Startup Reserve, developing its own stablecoin, is going to launch in Venezuela and Angola an app for exchanging cryptocurrency on fiat money. Our platform got to know about this. Get to know more interesting facts about best bitcoin doubler.
The application will be available for owner of Android OS based devices and it must appear on Google Play in the nearest time.
With its help users will be able to do exchange of fiat money on RSD stablecoin, which is bound in the ratio of 1:1 to US dollar.
As they claim in Reserve, RSD coin represents the alternative to cash. It has relatively stable purchasing power, it’s characterized by high speed and low transaction fee. And, what is important, it “isn`t suitable for criminal use”.
Note, previous year in the startup invested more than 40 investors, among whom is well-known businessman and hedge fund manager Peter Thiel, Coinbase, Distributed Global and GSR.IO.
Venezuelan Bolivar Suffers from Extreme Inflation
The choice of Venezuela as the first country for the app launching, the Reserve project CEO Nevin Freeman explained by the rapid depreciation of the national currency.
“Many people, including our investors, dissuaded us from running in Venezuela. Hyperinflation is exactly that problem, which Reserve is called upon to solve. And now inflation rates in Venezuela are the highest in the world, so we have decided that this step must be made”.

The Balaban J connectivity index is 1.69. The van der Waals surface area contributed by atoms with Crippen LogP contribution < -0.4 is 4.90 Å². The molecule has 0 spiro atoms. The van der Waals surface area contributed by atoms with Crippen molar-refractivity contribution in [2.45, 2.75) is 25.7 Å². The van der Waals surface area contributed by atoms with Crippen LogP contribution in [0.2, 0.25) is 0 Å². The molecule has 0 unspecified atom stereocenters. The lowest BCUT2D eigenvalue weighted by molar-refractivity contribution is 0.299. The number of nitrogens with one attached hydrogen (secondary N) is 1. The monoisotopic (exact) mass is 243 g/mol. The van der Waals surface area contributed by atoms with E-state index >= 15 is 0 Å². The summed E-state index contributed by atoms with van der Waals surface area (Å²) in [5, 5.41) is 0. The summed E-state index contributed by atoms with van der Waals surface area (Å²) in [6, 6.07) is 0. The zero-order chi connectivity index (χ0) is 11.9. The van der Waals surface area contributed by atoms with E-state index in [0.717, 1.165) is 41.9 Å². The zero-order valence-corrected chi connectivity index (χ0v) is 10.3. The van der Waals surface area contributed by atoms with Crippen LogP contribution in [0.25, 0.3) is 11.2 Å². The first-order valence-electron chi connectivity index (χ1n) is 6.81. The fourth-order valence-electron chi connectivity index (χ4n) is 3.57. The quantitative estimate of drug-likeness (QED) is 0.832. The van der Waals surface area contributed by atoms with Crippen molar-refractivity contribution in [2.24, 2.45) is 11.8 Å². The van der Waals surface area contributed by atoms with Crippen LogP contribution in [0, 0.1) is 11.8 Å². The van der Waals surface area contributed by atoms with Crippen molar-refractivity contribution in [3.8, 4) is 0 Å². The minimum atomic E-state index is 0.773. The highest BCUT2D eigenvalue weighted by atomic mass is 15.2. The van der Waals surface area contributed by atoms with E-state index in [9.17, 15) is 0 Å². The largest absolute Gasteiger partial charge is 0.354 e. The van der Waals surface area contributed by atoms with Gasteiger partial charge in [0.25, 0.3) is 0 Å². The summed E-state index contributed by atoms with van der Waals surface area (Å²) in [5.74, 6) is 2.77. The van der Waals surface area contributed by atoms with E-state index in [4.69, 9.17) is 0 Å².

In the press release it’s also informed, that now there are 16 countries in the world with annual inflation exceeding 20%. However, the situation in Venezuela is really alarming, because Venezuelan Bolivar every day loses 10% of its value.
At the background of rapid devaluation of the Bolivar, last year in the country cryptocurrency demand increased greatly. Local citizens buy bitcoins through LocalBitcoins p2p platform. Against this background, trading volumes on the platform reached record highs several times.
In such a way, in February Venezuelans exchanged 17,1 milliard bolivars on bitcoins for a week only.
It’s interesting that citizens of Venezuela think up new alternative ways of interaction with cryptocurrencies. So, in March during a mass power outage Venezuelans sent each other cryptocurrency by SMS.